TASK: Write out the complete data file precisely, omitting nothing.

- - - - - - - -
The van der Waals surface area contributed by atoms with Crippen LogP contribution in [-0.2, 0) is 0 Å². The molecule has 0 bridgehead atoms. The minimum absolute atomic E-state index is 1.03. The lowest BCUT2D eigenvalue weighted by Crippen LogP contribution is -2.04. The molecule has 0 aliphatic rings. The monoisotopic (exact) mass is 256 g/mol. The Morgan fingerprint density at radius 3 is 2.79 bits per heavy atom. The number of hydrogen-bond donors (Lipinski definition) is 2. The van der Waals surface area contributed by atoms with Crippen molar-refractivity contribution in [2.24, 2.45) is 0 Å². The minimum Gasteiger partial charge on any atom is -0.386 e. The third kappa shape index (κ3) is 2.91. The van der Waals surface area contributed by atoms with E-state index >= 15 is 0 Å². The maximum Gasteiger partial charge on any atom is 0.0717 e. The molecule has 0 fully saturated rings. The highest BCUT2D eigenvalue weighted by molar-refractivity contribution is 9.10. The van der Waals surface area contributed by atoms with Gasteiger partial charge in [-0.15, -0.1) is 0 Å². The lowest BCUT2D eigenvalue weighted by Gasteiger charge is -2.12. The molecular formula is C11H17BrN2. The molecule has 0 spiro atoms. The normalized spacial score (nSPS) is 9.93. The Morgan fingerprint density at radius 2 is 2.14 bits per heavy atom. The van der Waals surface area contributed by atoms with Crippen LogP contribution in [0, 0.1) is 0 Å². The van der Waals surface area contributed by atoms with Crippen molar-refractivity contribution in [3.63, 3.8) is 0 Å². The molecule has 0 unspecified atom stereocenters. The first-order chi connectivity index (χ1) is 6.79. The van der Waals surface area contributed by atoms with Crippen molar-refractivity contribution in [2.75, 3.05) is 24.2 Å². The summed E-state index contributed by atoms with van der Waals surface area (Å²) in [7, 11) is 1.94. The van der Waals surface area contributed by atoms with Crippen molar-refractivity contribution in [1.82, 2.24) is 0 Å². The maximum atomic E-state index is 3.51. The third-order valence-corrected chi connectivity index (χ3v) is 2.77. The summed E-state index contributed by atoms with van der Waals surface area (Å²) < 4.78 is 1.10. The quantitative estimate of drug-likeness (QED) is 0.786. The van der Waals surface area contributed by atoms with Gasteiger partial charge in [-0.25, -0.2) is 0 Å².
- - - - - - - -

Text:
The van der Waals surface area contributed by atoms with Crippen LogP contribution in [-0.2, 0) is 0 Å². The molecule has 0 bridgehead atoms. The minimum absolute atomic E-state index is 1.03. The lowest BCUT2D eigenvalue weighted by Crippen LogP contribution is -2.04. The molecule has 0 aliphatic rings. The monoisotopic (exact) mass is 256 g/mol. The Morgan fingerprint density at radius 3 is 2.79 bits per heavy atom. The number of hydrogen-bond donors (Lipinski definition) is 2. The van der Waals surface area contributed by atoms with Crippen molar-refractivity contribution in [2.24, 2.45) is 0 Å². The minimum Gasteiger partial charge on any atom is -0.386 e. The third kappa shape index (κ3) is 2.91. The van der Waals surface area contributed by atoms with E-state index >= 15 is 0 Å². The maximum Gasteiger partial charge on any atom is 0.0717 e. The molecule has 0 fully saturated rings. The highest BCUT2D eigenvalue weighted by molar-refractivity contribution is 9.10. The van der Waals surface area contributed by atoms with Gasteiger partial charge in [-0.15, -0.1) is 0 Å². The lowest BCUT2D eigenvalue weighted by Gasteiger charge is -2.12. The molecular formula is C11H17BrN2. The molecule has 0 spiro atoms. The normalized spacial score (nSPS) is 9.93. The Morgan fingerprint density at radius 2 is 2.14 bits per heavy atom. The van der Waals surface area contributed by atoms with Crippen LogP contribution in [0, 0.1) is 0 Å². The van der Waals surface area contributed by atoms with Crippen molar-refractivity contribution in [3.63, 3.8) is 0 Å². The molecule has 0 unspecified atom stereocenters. The first-order chi connectivity index (χ1) is 6.79. The van der Waals surface area contributed by atoms with Crippen molar-refractivity contribution in [2.75, 3.05) is 24.2 Å². The summed E-state index contributed by atoms with van der Waals surface area (Å²) in [7, 11) is 1.94. The van der Waals surface area contributed by atoms with Crippen molar-refractivity contribution in [1.82, 2.24) is 0 Å². The maximum atomic E-state index is 3.51. The third-order valence-corrected chi connectivity index (χ3v) is 2.77. The summed E-state index contributed by atoms with van der Waals surface area (Å²) < 4.78 is 1.10. The quantitative estimate of drug-likeness (QED) is 0.786. The van der Waals surface area contributed by atoms with Gasteiger partial charge in [-0.25, -0.2) is 0 Å².